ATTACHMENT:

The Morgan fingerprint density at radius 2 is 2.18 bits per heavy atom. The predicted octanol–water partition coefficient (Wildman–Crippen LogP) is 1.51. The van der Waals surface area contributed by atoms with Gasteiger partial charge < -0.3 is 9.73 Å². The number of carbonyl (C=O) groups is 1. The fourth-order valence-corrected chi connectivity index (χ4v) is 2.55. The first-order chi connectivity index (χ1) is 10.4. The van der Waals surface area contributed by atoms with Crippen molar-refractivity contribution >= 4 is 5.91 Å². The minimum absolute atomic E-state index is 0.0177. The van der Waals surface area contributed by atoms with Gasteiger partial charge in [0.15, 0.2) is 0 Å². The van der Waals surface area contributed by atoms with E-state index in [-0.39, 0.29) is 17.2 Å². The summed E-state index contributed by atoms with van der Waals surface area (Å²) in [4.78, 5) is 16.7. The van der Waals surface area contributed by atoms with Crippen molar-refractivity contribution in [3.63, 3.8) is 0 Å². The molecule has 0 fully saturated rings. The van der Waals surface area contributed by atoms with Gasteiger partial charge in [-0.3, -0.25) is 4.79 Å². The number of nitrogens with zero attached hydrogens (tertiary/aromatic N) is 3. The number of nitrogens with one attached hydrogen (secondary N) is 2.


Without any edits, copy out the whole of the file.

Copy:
The Morgan fingerprint density at radius 2 is 2.18 bits per heavy atom. The predicted octanol–water partition coefficient (Wildman–Crippen LogP) is 1.51. The van der Waals surface area contributed by atoms with Gasteiger partial charge < -0.3 is 9.73 Å². The number of carbonyl (C=O) groups is 1. The fourth-order valence-corrected chi connectivity index (χ4v) is 2.55. The first-order chi connectivity index (χ1) is 10.4. The van der Waals surface area contributed by atoms with Crippen molar-refractivity contribution >= 4 is 5.91 Å². The minimum absolute atomic E-state index is 0.0177. The van der Waals surface area contributed by atoms with Gasteiger partial charge in [0.15, 0.2) is 0 Å². The van der Waals surface area contributed by atoms with E-state index in [-0.39, 0.29) is 17.2 Å². The summed E-state index contributed by atoms with van der Waals surface area (Å²) in [4.78, 5) is 16.7. The van der Waals surface area contributed by atoms with Crippen molar-refractivity contribution in [3.63, 3.8) is 0 Å². The molecule has 0 fully saturated rings. The van der Waals surface area contributed by atoms with Gasteiger partial charge in [-0.3, -0.25) is 4.79 Å². The number of nitrogens with zero attached hydrogens (tertiary/aromatic N) is 3. The number of nitrogens with one attached hydrogen (secondary N) is 2.